You will note that on this basis the zero point of the recession represented by the spectral red shift is at the gravitational limit of the galaxy, not at the "origin of any given coordinate system". The effect on the Hubble velocity-distance relation is not significant since my calculations indicate that the gravitational limit for an ordinary large galaxy such as our own is on the order of a million light years, a relatively small quantity, but the implications with respect to the behavior of matter within the million light year radius are quite important.
The origin and present status of this new theory are explained in some detail in the attached copy of a form letter which I am using in the distribution of some of my papers. On the assumption that these ideas have sufficient bearing on your current problems to justify some consideration on your part, I am taking the liberty of forwarding to you a copy of the book which explains my general theories and also copies of the supplementary memorandums that apply to the astronomical field. I am presuming that you will not be particularly interested in the papers on the liquid state and other subjects outside astronomy, but if this is incorrect I will be glad to send these items as well.
Incidentally, the new cosmological theory derived from my postulates is a cyclical theory; that is, it involves regeneration of previously destroyed matter rather than creation of new matter. This, like all other features of the new astronomical picture, is an unavoidable consequence of the postulates, not something that I put in deliberately, but I should point out that a cycle of this kind is absolutely essential for a true steady-state universe. I am rather surprised that the opponents of your Cambridge theories have not already made capital of the fact that these theories do not actually arrive at a genuine steady state. In order to qualify for this classification a theoretical universe must, of course, remain essentially unchanged in its major aspects. For instance, the age of the oldest galaxy within any reasonably large region—let us say the field of view of the 200 inch telescope -- must stay constant except for minor fluctuations. According to Professor Hoyle this is accomplished by the progressive disappearance of the oldest galaxies beyond the horizon, each in turn leaving the status of the “oldest galaxy in sight” to one of the somewhat younger galaxies just approaching this horizon. But this only holds good up to the point where our own galaxy becomes the oldest within this particular region. From then on the age of the oldest galaxy within this region continually increases, and consequently the universe is not in a steady state. Even if we were to locate a hypothetical 200-inch telescope in intergalactic space as our point of reference to define the region under consideration, the ultimate result would be the same, as sooner or later a galaxy would appear at this location and this galaxy would grow older indefinitely. In order to maintain a genuine steady state any process of creation or production of matter must be counterbalanced by some process of destruction of matter so that the oldest units are actually removed from the system—mere increase of separation between units will not accomplish the purpose.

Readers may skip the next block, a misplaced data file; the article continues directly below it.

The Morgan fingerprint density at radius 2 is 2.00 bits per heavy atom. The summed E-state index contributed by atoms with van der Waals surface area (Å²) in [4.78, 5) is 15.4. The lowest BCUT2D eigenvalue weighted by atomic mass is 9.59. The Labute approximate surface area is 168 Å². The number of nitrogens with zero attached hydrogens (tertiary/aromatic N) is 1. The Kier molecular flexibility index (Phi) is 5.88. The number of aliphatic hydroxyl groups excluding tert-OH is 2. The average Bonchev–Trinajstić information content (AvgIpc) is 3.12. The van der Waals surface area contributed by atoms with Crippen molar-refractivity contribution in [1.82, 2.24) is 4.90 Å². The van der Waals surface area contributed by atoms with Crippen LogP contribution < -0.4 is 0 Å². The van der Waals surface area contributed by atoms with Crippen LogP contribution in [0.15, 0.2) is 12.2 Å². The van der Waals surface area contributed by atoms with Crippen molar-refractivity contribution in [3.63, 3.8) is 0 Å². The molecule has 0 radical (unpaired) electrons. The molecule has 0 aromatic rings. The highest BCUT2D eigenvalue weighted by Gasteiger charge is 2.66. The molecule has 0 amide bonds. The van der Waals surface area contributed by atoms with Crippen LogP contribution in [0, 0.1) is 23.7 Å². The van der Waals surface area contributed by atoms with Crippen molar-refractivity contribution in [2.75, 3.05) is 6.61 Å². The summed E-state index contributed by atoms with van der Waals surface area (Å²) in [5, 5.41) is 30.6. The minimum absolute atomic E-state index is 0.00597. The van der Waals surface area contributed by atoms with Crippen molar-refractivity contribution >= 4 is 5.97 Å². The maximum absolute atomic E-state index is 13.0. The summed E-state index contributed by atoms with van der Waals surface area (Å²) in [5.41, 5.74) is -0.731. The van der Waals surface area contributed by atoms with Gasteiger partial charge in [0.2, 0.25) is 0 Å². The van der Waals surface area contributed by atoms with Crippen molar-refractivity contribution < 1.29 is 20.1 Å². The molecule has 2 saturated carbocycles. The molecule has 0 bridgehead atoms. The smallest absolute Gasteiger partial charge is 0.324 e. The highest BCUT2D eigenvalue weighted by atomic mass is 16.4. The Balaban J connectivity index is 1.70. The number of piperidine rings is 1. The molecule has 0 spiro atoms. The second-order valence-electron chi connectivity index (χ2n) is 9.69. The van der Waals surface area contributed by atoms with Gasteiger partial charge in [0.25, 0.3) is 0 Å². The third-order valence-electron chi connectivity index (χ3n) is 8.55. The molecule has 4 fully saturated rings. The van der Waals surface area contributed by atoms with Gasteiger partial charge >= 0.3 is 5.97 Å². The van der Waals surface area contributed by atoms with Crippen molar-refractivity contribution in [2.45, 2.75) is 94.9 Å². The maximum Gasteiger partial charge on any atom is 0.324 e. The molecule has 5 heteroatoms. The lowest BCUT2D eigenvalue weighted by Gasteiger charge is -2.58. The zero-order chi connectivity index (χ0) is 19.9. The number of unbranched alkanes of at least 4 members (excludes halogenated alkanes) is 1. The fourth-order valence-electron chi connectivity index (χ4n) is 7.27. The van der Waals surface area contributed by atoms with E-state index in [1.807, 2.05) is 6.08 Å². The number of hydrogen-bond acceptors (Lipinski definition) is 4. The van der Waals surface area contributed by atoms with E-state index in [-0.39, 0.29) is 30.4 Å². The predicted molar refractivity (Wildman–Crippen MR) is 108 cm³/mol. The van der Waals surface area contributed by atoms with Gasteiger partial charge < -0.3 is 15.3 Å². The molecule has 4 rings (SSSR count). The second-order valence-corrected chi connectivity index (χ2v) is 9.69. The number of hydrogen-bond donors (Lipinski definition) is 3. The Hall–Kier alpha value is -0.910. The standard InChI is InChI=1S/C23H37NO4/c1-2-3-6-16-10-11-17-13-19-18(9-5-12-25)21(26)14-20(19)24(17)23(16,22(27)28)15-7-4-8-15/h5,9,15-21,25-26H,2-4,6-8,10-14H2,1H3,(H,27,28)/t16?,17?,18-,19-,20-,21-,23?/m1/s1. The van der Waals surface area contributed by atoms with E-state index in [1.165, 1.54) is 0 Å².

D. B. Larson